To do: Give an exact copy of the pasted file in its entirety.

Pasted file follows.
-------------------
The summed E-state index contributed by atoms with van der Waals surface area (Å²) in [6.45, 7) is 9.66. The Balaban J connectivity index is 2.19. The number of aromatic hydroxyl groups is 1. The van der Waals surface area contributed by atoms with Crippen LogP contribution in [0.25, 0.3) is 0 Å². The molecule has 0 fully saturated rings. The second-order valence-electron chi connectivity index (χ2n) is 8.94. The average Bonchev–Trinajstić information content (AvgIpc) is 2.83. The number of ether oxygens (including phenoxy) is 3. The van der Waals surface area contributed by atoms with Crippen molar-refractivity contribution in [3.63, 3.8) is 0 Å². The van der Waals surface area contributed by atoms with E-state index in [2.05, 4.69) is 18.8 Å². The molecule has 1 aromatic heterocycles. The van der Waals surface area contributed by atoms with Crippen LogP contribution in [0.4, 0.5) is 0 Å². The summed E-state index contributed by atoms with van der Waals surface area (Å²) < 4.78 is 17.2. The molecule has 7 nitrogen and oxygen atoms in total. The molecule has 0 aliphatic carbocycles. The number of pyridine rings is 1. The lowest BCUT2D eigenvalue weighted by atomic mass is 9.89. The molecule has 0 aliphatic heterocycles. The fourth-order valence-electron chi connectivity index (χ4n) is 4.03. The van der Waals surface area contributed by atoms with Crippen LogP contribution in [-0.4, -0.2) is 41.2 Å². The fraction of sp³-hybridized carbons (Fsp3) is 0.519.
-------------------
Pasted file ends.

The summed E-state index contributed by atoms with van der Waals surface area (Å²) in [6.45, 7) is 9.66. The Balaban J connectivity index is 2.19. The number of aromatic hydroxyl groups is 1. The van der Waals surface area contributed by atoms with Crippen LogP contribution in [0.25, 0.3) is 0 Å². The molecule has 0 fully saturated rings. The second-order valence-electron chi connectivity index (χ2n) is 8.94. The average Bonchev–Trinajstić information content (AvgIpc) is 2.83. The number of ether oxygens (including phenoxy) is 3. The van der Waals surface area contributed by atoms with Crippen molar-refractivity contribution in [3.63, 3.8) is 0 Å². The van der Waals surface area contributed by atoms with E-state index in [2.05, 4.69) is 18.8 Å². The molecule has 1 aromatic heterocycles. The van der Waals surface area contributed by atoms with Crippen LogP contribution in [0.4, 0.5) is 0 Å². The summed E-state index contributed by atoms with van der Waals surface area (Å²) < 4.78 is 17.2. The molecule has 7 nitrogen and oxygen atoms in total. The molecule has 0 aliphatic carbocycles. The number of pyridine rings is 1. The lowest BCUT2D eigenvalue weighted by atomic mass is 9.89. The molecule has 0 aliphatic heterocycles. The fourth-order valence-electron chi connectivity index (χ4n) is 4.03. The van der Waals surface area contributed by atoms with Crippen LogP contribution in [-0.4, -0.2) is 41.2 Å². The fraction of sp³-hybridized carbons (Fsp3) is 0.519.